For almost a century, the Lebanese have argued and fought, promoted and sacrificed, and killed and died over faith and land. Most developed a love of country although few perceived the nascent republic as a nation.
In fact, most knew it was not one, although a few envisaged core values around which a putative homeland could rise. Among these values was freedom and no one in the history of Lebanon confronted the need for it more than Riad Al Solh.
Al Solh, who signed the Covenant (Mithaq Al Watani) with Lebanon's first Maronite president in 1943, was the Sunni leader who assumed his responsibilities to secure independence and build a state.
As the fledgeling country's first prime minister, he represented the voice of consensus in Beirut and, between 1943 and 1948, championed the representative system.
At a time when Lebanon faced an internal power struggle that even shocked Bishara Al Khoury's brother-in-law, the constitutionalist Michel Chiha, especially after Al Khoury wished to alter the charter and seek a second term, Al Solh believed that a confessional Lebanon was compatible with his own adherence to Arabism.
Simultaneously, Beirut was challenged by the repercussion of the first Arab-Israeli war, as Israel expelled thousands of Palestinians who became refugees.
Al Solh perceived the refugee settlements as a burden on the nascent republic but welcomed the Palestinians out of Arab solidarity.
Al Khoury's ambitions were carefully muzzled although Lebanon was too fragile to handle simultaneous crises.
It was up to Al Solh to help restore confidence against significant odds that violently surfaced in 1949 when Beirut uncovered an attempted coup plot hatched by the SSNP (Syrian Social Nationalist Party) under Antun Sa'ada.
Sa'ada first fled to Damascus, whose authorities extradited him to Beirut, where he was tried and executed by orders of a military court.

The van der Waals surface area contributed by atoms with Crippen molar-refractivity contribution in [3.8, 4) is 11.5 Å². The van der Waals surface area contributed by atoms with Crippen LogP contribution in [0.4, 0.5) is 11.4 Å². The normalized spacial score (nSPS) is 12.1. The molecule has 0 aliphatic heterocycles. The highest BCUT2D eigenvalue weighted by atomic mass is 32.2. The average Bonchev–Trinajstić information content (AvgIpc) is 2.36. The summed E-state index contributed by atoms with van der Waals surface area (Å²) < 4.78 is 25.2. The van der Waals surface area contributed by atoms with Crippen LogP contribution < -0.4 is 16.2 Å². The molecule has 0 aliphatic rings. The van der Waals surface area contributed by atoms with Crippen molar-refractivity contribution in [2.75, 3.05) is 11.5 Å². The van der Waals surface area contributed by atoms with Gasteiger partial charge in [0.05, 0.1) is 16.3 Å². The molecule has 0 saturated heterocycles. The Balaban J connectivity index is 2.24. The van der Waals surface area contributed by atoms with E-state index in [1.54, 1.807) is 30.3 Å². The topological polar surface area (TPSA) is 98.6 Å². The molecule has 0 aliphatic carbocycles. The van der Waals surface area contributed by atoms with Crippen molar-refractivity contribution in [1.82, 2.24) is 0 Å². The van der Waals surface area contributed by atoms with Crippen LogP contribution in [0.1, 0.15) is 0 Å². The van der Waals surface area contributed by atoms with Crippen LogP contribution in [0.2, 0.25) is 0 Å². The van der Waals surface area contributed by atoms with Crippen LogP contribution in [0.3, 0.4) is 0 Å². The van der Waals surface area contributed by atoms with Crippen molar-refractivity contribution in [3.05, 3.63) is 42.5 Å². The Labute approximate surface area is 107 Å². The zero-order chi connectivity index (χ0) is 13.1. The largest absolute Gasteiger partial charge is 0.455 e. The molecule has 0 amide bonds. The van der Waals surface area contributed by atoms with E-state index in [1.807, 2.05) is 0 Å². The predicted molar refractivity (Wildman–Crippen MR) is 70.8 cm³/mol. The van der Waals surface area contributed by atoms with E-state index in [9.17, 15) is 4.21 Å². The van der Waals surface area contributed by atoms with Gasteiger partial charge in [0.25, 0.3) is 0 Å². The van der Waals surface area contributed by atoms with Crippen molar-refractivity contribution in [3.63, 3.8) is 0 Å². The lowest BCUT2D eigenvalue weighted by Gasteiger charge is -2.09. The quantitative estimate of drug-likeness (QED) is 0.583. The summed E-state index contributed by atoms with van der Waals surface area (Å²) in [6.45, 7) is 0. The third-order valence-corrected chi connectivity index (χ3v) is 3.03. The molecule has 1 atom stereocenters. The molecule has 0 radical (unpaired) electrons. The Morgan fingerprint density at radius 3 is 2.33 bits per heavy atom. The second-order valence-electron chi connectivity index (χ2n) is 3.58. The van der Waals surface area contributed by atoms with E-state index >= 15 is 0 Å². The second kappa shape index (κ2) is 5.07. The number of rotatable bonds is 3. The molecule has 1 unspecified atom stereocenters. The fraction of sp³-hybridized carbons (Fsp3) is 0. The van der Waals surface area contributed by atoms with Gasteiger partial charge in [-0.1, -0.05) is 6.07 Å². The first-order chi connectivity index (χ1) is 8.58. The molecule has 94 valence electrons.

As if this was not bad enough, an SSNP member tried to assassinate Al Solh in March 1950, which prompted a revealing exchange in parliament.
Kamal Junblatt, then a maverick opposition parliamentarian, offered congratulations to the prime minister for surviving, though he did not mince his words about justice to a compromised “politician''.
An angry Al Solh roared: “Get out, Lebanon has no more need of you!'' In hindsight, were such advice followed, chances were excellent that Lebanon would not have known its fate.
On March 16, 1977, SSNP operatives probably gunned Junblatt down although no culprit was ever discovered. Al Solh's outburst illustrated rare foresight, which was a sign of his inimitable character.
The son of Reda Al Solh, a reforming Qa'imaqam (sub-governor) in Nabatiyyah and in Saida and a prominent nationalist Arab leader who was tried by Ottoman forces in 1915 and exiled to Izmir, Riad Al Solh was elected head of the government of Saida after the defeat of the empire.
The French opposed his rise to prominence but the young Al Solh was already on his quest to secure freedom from the occupying power.
In fact, his quest for it started years earlier in Salonica, Greece, where he and his brother Ahmad lived after their father was named Ottoman governor of Salonica.
If 1908 was a carefree period in the life of the young boy, tragedy would soon shape him for good, as a mundane children's game turned morbid.
Recreating with Greek boys the famous battle between Greek freedom fighters and Turks, Al Solh reacted negatively to taunts when one of the Greek boys spurted: “My father told me that you Arabs are no rebels, no fighters, no heroes.